Cardiovascular impairment in COVID-19

April 30, 2020

Proven cardiovascular anti-inflammatory therapies should be used to treat COVID-19 patients that are at risk of, or have developed, cardiovascular problems, recommend leading cardiologists from Beijing, China, who have used their expertise in this area to detail treatment options for these patients.

Published in Frontiers in Cardiovascular Medicine, the researchers have described the different ways COVID-19 can trigger serious inflammatory-related cardiovascular problems and provide clinicians with guidance for treating these issues. Potential problems with drugs currently being administered to fight this virus are also highlighted.

"We are the first to comprehensively discuss the application of cardiovascular anti-inflammatory treatments for patients severely affected by COVID-19," says Professor Shuyang Zhang, lead author of this research, based at the Department of Cardiology, Peking Union Medical College Hospital Beijing, China.

"Our study sets out guidance for the selection of specific cardiovascular anti-inflammatory therapies for COVID-19 patients, depending on the severity of disease and a patient's response to therapy. In addition, we highlight the known risks to the cardiovascular system of treatments currently being tested on patients with COVID-19."

Risk to the cardiovascular system

The risk of pneumonia and respiratory distress in COVID-19 patients is well known, but there is increasing evidence of severe cardiovascular problems associated with the disease.

"Inflammation plays an important role in the development and complications of cardiovascular diseases and we have seen that COVID-19 patients with greater signs of an inflammatory response are more likely to suffer serious cardiovascular events and are at greater risk of dying," explains Zhang.

"We have identified a number of ways that COVID-19 can trigger cardiovascular issues. The virus could directly infect and cause inflammation of the heart's tissues, aggravate existing cardiovascular problems, or trigger an over-excessive immune response in the body, often referred to as a 'cytokine storm', which leads to the body attacking itself."

By examining current promising COVID-19 treatments as well as cardiovascular anti-inflammatory therapies that have been verified in clinical trials with positive results, Zhang and her colleagues highlight potentially effective treatments and suggest ongoing anti-inflammatory treatment to aid recovery.

"Many clinical trials have been conducted over the past decade to directly test the feasibility of using different anti-inflammatory agents for cardiovascular protection under various conditions, Accumulating evidence supports their ability to improve cardiovascular outcomes," explains Zhang.

"Using current knowledge of cardiovascular anti-inflammatory therapies might be of great value in the management of COVID-19 and we recommend referring to this knowledge and experience in clinical practice and conduct related COVID-19 clinical trials."

Use with caution

The researchers warn against using new, pre-clinical drugs for treating COVID-19 because of their unknown efficacy and safety risks. In addition, the use of certain anti-viral drugs, some currently under clinical assessment for treating COVID-19, should be used with caution.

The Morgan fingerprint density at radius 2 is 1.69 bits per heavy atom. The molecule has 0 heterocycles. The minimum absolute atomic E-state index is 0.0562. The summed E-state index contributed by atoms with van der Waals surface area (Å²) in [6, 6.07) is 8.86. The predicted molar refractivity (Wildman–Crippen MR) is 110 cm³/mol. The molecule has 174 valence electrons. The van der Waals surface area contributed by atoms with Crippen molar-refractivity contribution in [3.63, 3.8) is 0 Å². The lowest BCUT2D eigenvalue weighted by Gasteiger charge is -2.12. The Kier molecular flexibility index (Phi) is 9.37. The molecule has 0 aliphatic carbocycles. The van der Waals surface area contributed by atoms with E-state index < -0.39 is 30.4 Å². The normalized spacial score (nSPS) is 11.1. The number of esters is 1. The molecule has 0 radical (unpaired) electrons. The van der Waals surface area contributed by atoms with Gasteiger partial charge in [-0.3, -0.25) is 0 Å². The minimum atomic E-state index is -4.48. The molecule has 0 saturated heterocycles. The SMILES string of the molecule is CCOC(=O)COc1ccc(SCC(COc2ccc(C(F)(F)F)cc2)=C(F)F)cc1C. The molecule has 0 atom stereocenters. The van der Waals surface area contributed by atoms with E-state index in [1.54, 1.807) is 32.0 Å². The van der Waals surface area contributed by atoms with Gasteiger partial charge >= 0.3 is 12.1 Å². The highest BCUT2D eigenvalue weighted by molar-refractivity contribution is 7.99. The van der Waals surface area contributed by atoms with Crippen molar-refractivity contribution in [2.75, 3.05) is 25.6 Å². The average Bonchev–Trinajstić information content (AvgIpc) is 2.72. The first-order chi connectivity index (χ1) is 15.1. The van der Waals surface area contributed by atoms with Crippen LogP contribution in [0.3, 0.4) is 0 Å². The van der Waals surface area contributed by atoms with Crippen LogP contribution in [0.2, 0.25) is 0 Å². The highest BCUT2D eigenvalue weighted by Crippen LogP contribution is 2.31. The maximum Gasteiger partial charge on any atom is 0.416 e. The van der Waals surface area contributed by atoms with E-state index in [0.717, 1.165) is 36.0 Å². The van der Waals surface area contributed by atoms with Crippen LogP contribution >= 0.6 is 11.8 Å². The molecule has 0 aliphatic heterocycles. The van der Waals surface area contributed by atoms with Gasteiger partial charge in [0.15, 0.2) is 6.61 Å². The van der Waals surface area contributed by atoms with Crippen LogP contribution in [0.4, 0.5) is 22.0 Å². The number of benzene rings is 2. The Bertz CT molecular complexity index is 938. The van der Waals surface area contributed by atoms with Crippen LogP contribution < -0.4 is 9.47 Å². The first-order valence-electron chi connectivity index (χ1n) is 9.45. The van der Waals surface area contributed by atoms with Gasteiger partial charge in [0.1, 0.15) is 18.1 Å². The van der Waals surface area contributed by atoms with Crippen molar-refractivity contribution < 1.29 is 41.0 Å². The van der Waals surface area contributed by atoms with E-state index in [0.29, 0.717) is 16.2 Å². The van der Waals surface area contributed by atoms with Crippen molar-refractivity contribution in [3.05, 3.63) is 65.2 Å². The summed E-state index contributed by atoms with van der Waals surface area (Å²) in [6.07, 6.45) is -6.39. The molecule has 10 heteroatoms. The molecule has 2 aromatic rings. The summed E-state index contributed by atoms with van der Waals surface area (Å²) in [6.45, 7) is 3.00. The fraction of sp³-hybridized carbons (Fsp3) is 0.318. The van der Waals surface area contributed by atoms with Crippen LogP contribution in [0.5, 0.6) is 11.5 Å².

"Some drugs currently in use for COVID-19 patients such as lopinavir/ritonavir, interferon-α, ribavirin, azithromycin, and hydroxychloroquine may actually increase the risk of cardiovascular impairment," explains Zhang. "Considering that these drugs may be essential in the clinical management of COVID-19 patients, especially the anti-viral agents, cardiovascular protective strategies are urgently needed to improve the overall prognosis."

The researchers believe that sharing their knowledge and experience through this study will make a difference to patients severely affected by this disease.

"We hope our study provides useful information to the global community hoping to improve the clinical management of COVID-19 during this pandemic."
-end-
Notes to Editors

Please link to the original research article in your reporting: https://www.frontiersin.org/articles/10.3389/fcvm.2020.00078/full

Corresponding author: Dr. Shuyang Zhang

Email: shuyangzhang103@nrdrs.org

Corresponding Author's Institution: Department of Cardiology, Peking Union Medical College Hospital (CAMS), China

Frontiers is an award-winning Open Science platform and leading Open Access scholarly publisher. Our mission is to make research results openly available to the world, thereby accelerating scientific and technological innovation, societal progress and economic growth. We empower scientists with innovative Open Science solutions that radically improve how science is published, evaluated and disseminated to researchers, innovators and the public. Access to research results and data is open, free and customized through Internet Technology, thereby enabling rapid solutions to the critical challenges we face as humanity. For more information, visit http://www.frontiersin.org and follow @Frontiersin on Twitter.

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